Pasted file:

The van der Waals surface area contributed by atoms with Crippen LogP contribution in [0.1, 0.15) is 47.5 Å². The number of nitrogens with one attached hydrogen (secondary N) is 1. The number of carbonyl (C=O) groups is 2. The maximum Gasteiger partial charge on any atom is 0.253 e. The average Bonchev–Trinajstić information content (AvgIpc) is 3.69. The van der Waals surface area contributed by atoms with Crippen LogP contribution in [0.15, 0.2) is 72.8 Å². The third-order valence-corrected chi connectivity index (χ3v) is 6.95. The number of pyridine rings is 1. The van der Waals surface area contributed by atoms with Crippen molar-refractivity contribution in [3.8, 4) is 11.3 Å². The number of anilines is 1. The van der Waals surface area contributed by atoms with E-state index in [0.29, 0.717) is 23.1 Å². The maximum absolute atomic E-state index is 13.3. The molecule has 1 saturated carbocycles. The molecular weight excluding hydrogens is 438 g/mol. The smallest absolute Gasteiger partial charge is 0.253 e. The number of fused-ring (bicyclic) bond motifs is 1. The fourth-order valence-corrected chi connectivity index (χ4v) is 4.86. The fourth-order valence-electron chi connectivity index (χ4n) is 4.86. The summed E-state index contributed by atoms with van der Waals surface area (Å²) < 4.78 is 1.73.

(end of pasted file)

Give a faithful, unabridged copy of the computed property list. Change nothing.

The van der Waals surface area contributed by atoms with Crippen LogP contribution in [0.1, 0.15) is 47.5 Å². The number of nitrogens with one attached hydrogen (secondary N) is 1. The number of carbonyl (C=O) groups is 2. The maximum Gasteiger partial charge on any atom is 0.253 e. The average Bonchev–Trinajstić information content (AvgIpc) is 3.69. The van der Waals surface area contributed by atoms with Crippen LogP contribution in [0.15, 0.2) is 72.8 Å². The third-order valence-corrected chi connectivity index (χ3v) is 6.95. The number of pyridine rings is 1. The van der Waals surface area contributed by atoms with Crippen molar-refractivity contribution in [3.8, 4) is 11.3 Å². The number of anilines is 1. The van der Waals surface area contributed by atoms with E-state index in [0.29, 0.717) is 23.1 Å². The maximum absolute atomic E-state index is 13.3. The molecule has 1 saturated carbocycles. The molecular weight excluding hydrogens is 438 g/mol. The smallest absolute Gasteiger partial charge is 0.253 e. The number of fused-ring (bicyclic) bond motifs is 1. The fourth-order valence-corrected chi connectivity index (χ4v) is 4.86. The fourth-order valence-electron chi connectivity index (χ4n) is 4.86. The summed E-state index contributed by atoms with van der Waals surface area (Å²) < 4.78 is 1.73.